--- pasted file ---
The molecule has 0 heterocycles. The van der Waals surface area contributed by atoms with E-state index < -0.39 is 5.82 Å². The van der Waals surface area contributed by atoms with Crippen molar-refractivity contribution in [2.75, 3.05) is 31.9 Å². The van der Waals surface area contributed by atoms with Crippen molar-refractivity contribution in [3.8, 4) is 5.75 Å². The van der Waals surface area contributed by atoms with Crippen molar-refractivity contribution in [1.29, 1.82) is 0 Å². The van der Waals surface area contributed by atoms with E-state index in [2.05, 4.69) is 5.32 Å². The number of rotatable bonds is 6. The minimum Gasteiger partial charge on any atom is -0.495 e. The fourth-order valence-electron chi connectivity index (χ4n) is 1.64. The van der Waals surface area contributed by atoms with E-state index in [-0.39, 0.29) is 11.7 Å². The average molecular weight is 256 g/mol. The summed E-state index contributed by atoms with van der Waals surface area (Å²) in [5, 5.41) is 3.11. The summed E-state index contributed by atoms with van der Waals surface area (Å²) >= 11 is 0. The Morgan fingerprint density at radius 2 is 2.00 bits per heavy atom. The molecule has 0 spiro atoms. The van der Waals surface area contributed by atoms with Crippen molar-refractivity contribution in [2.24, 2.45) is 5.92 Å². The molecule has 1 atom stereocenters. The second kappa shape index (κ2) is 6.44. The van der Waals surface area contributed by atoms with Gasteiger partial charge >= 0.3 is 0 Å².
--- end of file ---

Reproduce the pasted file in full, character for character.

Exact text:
The molecule has 0 heterocycles. The van der Waals surface area contributed by atoms with E-state index < -0.39 is 5.82 Å². The van der Waals surface area contributed by atoms with Crippen molar-refractivity contribution in [2.75, 3.05) is 31.9 Å². The van der Waals surface area contributed by atoms with Crippen molar-refractivity contribution in [3.8, 4) is 5.75 Å². The van der Waals surface area contributed by atoms with Crippen molar-refractivity contribution in [1.29, 1.82) is 0 Å². The van der Waals surface area contributed by atoms with E-state index in [2.05, 4.69) is 5.32 Å². The number of rotatable bonds is 6. The minimum Gasteiger partial charge on any atom is -0.495 e. The fourth-order valence-electron chi connectivity index (χ4n) is 1.64. The van der Waals surface area contributed by atoms with E-state index in [-0.39, 0.29) is 11.7 Å². The average molecular weight is 256 g/mol. The summed E-state index contributed by atoms with van der Waals surface area (Å²) in [5, 5.41) is 3.11. The summed E-state index contributed by atoms with van der Waals surface area (Å²) >= 11 is 0. The Morgan fingerprint density at radius 2 is 2.00 bits per heavy atom. The molecule has 0 spiro atoms. The van der Waals surface area contributed by atoms with Crippen molar-refractivity contribution in [2.24, 2.45) is 5.92 Å². The molecule has 1 atom stereocenters. The second kappa shape index (κ2) is 6.44. The van der Waals surface area contributed by atoms with Gasteiger partial charge >= 0.3 is 0 Å².